Sophie Jackson is a dog lover and trainer living in the UK. She competes in agility and obedience with her four dogs.
Christmas is a time for celebration, good company and fun. A time when many of us are very busy, when friends drop by for dinner, when the house changes appearance as the tree goes up and presents arrive.
For our dogs, this can be a stressful time of year with lots of changes and disruptions to their usual routine. Also, Christmas can be a time when hazards to our dog's health enter our homes—from deadly leftovers to dangerous decorations, there are lots of things to watch out for this Christmas. But with a little care, you can ensure your festivities do not end up with a trip to the emergency vet.
1. Oh, Christmas Tree!
Whether natural or artificial, the Christmas tree is the focal point for many of us when we begin to decorate the house. For our dogs, the sudden arrival of this new object in the home can be a cause for curiosity or anxiety, depending on your dog's nature and also where the tree is placed.
Dogs that do not cope well with change may find the arrival of a Christmas tree upsetting, but most will settle down with time. If you have a dog that might be spooked by a tree, try to keep them out of the way while the tree is being put up (the movement can make it seem threatening) and once it is in place, allow the dog time to become comfortable with it being around.
For other dogs, the tree is like a big, new toy in the house and their curiosity can put them at risk. While pine needles are considered low in toxicity to dogs, they do contain oils that could irritate a dog's mouth and cause an upset stomach if chewed on. Some dogs are tempted to drink the water contained in the tree stand (if it is a natural tree) and may consume pine needles in the process. These can cause vomiting.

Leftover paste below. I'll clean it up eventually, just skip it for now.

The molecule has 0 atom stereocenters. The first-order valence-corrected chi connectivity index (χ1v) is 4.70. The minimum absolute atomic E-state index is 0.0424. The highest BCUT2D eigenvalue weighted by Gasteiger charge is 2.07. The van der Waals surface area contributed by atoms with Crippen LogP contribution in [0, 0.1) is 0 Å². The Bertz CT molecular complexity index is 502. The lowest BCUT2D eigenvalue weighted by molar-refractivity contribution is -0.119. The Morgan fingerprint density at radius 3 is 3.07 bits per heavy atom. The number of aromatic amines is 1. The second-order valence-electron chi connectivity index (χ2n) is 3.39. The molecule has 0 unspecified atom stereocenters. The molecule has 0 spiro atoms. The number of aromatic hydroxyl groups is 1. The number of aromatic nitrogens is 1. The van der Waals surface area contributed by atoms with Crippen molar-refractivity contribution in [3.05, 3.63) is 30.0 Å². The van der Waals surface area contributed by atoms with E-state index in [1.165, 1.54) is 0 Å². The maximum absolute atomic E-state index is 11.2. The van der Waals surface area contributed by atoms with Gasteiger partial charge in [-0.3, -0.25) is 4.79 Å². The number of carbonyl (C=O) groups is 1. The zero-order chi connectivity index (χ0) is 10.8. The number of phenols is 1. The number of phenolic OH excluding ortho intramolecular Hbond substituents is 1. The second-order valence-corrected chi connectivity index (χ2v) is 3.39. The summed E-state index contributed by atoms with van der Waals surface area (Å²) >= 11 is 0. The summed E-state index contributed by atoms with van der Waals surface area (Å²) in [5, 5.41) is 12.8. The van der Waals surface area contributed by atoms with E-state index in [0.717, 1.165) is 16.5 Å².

Dogs that like to pull on objects might be tempted to yank or tug on the tree branches with the potential result of the tree toppling over. The dog could be hurt if the tree lands on them or, in the case of artificial trees with metal branches, could even suffer puncture wounds from the tree falling.
In either of these situations, the simplest solution is to only allow your dog near the tree when you are around to watch them. If it is impossible to prevent your dog accessing the room where the tree is, try putting a puppy pen around its base so the dog cannot get close to it when you are not there.
Another point to consider is the packaging the tree arrives in. Many natural trees come in nets, while artificial trees may come in plastic bags. These items present choking and suffocation hazards to your pet if they were to become entangled in them. Dispose of netting immediately in a bin your dog can't access, and keep plastic bags stored in cupboards or inside a box.
2. Hazardous Ornaments and Decorations
What is Christmas without decorating the house? But so many of those bright decorations could be a danger to our pets.
Glass ornaments are the most obvious risk to dogs. If they smash on the floor they could cut paws, but if chewed they could cut the mouth, throat and stomach. Glass baubles on the tree are very dangerous to dogs that love balls and are prone to grabbing things. A dog may think these are toys, bite one and end up with a mouth of shards.
Plastic ornaments may also shatter and though the shards are not as sharp as that of glass, they can still cause damage. Smaller plastic ornaments, such as the figurines used in miniature Christmas village scenes can be swallowed, potentially becoming a choking hazard or causing a blockage in the dog's stomach.
In the case of baubles, buying shatterproof can help, and you could fence off the tree to prevent the dog from getting to it, as mentioned above. With small figurines, stick them to the surface they are displayed on with something like model wax (used in dollhouses or other models) to prevent them from being easily knocked to the floor.
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Vintage decorations, especially those made in China, are very likely to be painted with lead-based paints. These can pose a danger if the paint is flaking or a pet chews upon them. Ingestion of chips or flakes of lead paint can cause lead poisoning, resulting in digestive problems, abdominal pain, seizures, blindness or trouble walking.